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Potato seeds poking out of the dirt

Seeding Checklist

As you prepare your potato seed to plant this spring, here are a few things to keep in mind.

Preparing your seed and making sure you’re planting the right variety for your area can help optimize your potato crop. Here are a few things to keep in mind for spring planting, from Steven Johnson, crops specialist with the University of Maine’s presentation at the Ontario Potato Conference in Guelph, Ont. in March.

  • You need to know the potato seed variety you are growing. “When new varieties come into an area, how they’re fertilized, how they’re planted, how they’re handled, how they’re cooked, size of seed piece, eye distribution. This is really critical that your local area needs to get looked at before you start.”
    • Some varieties don’t allow you to cut the seed before planting.
    • “Understanding what the variety is and how to handle it is very critical.”
  • Your seed should be warm when you plant it. Putting cold seed into warm ground can cause condensation on tubers.
    • Storage systems can be used to warm seed with air handling systems
    • If you warm seed in January or February, pre-cut it and let it cool back down, you’ve added multiple stresses to it and “you’re probably pushing it further than you want.”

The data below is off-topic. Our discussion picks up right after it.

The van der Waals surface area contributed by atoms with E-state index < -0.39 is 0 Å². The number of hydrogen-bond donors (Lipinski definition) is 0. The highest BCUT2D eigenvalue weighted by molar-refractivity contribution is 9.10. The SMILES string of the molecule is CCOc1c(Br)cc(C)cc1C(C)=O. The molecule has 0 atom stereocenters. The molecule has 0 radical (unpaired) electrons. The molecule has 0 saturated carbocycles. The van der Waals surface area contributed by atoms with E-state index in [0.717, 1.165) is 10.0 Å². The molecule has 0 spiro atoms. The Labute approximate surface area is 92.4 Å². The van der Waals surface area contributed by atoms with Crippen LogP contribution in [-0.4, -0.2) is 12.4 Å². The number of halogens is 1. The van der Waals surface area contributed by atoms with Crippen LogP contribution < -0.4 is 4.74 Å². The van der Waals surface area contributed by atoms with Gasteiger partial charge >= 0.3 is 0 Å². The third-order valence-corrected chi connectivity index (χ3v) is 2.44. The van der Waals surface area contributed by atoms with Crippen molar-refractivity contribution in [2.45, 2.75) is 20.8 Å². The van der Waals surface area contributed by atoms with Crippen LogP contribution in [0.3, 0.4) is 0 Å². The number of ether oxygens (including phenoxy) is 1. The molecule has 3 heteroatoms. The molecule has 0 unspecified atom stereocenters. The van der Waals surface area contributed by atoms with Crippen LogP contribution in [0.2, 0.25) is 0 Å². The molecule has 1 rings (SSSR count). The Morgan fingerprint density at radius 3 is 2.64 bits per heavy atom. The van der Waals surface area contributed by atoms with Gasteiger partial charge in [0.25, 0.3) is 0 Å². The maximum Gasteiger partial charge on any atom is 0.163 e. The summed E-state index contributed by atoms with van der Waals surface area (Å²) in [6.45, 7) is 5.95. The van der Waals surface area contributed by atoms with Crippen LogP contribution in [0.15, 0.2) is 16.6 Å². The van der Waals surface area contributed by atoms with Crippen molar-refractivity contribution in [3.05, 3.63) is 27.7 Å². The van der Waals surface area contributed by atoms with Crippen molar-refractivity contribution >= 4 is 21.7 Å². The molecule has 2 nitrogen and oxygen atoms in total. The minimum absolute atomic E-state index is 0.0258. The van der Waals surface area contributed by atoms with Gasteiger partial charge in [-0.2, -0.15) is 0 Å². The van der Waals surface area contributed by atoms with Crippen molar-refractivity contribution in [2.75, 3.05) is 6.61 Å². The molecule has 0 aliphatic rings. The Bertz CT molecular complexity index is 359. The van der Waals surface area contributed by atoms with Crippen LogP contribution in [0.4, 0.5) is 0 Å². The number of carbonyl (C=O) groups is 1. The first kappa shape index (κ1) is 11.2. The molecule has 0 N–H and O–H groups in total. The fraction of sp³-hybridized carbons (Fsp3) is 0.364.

• “If the seed’s been de-sprouted, if it’s been cut — all of these things add to stress” to it.
    • This can cause fusarium development on seed.
  • Cutting is part of optimizing stand emergence. “The more efficient your seed and the better your seed cutters will be. And when the seed cutters cut more precisely, it’s going to plant more precisely and not have multiple seed pieces going in.”
    • Undersides and slivers should be removed from cut seed.
    • Seed cutters should be disinfested and calibrated.
    • Seeds should be cut in a uniform, consistent cut. The size of cut depends on the variety of seed you’re using.
  • Fertilizer placement is key, it’s about “getting the fertilizer right. It isn’t a rush, it takes time.”

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